Again, the answer to this contradiction lies in the fact that the framework of our management of money supply is grossly defective.  The poor management of money supply is the main cause of a weak naira in the face of multiplying dollar reserves.  Indeed, a country may have all the supportive requirements for a strong economy, but the level of success will be greatly impaired if the monetary framework is structurally poisonous.  Thus, countries like Japan and Switzerland, which have minimal endowment of mineral and agricultural resources continue to do well, in spite of their resource handicaps because monetary and economic management are consistent and transparent and the interest rate structure is single digit, catalytic and impactful, with inflation rate below 3% and the inevitable complement of low unemployment!  Such conducive environment will also engender increased industrialization, security, high incidence of research and development with an abiding component of the rule of law!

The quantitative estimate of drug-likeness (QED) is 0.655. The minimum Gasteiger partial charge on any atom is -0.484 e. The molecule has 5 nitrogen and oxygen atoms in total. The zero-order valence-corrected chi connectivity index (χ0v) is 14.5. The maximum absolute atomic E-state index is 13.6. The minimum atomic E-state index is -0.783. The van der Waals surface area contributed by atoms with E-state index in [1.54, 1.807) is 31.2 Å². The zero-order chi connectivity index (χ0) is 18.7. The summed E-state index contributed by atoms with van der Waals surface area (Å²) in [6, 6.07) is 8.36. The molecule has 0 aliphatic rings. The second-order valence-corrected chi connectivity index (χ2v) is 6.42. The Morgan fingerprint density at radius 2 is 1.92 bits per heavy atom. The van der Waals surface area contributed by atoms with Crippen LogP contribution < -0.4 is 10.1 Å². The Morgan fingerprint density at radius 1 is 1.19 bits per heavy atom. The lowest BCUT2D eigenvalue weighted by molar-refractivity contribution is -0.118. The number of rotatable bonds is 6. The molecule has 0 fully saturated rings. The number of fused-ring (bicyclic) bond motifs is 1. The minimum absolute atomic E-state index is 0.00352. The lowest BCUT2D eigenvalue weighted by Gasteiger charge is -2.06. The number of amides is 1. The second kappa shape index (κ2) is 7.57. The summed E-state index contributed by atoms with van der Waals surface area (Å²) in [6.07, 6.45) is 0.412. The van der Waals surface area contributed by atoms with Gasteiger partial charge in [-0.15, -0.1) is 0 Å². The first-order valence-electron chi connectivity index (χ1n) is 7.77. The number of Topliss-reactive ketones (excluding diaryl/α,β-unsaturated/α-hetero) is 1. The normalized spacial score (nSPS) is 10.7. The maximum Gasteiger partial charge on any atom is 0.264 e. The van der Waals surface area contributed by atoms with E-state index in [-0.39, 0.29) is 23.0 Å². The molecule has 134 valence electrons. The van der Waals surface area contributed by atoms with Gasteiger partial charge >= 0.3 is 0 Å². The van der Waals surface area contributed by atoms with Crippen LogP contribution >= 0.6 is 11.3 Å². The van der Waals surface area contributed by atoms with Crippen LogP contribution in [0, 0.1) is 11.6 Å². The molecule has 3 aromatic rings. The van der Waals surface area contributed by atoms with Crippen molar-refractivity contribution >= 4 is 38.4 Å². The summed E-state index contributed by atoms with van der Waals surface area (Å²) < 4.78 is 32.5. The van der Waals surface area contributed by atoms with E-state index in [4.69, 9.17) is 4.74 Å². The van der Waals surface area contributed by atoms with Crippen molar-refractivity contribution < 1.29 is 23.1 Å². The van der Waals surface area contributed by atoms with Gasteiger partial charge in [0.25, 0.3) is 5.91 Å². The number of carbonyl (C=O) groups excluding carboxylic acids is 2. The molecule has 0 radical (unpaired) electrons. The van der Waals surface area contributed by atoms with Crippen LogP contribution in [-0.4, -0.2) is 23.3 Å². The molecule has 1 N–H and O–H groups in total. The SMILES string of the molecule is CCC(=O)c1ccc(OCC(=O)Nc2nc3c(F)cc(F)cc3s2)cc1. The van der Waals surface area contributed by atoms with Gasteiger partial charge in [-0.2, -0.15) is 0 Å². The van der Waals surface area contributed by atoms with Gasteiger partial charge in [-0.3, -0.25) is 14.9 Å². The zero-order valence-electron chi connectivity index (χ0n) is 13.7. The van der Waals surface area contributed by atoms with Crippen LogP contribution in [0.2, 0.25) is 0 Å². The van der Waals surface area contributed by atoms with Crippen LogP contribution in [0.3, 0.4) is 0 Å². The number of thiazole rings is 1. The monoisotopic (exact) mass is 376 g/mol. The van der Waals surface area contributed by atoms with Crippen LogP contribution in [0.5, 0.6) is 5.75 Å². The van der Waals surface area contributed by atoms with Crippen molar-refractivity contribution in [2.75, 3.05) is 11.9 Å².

Conversely, Nigeria with bountiful resource endowment and the prerequisite of a significant market of 140 million people remains crippled because our economic and monetary framework is characterized by shrouded and inconsistent policies with retrogressive consequences of interest rates above 20%, inflation at about 15% and an exchange rate determined by CBN fiat instead of market demand and supply, which engender low industrialization, high unemployment (70%), insecurity, dearth of R&D  and a weak judicial system in a largely corrupt and rent-seeking economy!


Next week, we shall examine the problem with our monetary framework and the concomitant result of a weak naira in spite of bourgeoning dollar reserves in a progressively comatose economy!  We will demonstrate how the current infusion process of our export revenue into the system remains the major cause of our backwardness in spite of our export earning reality.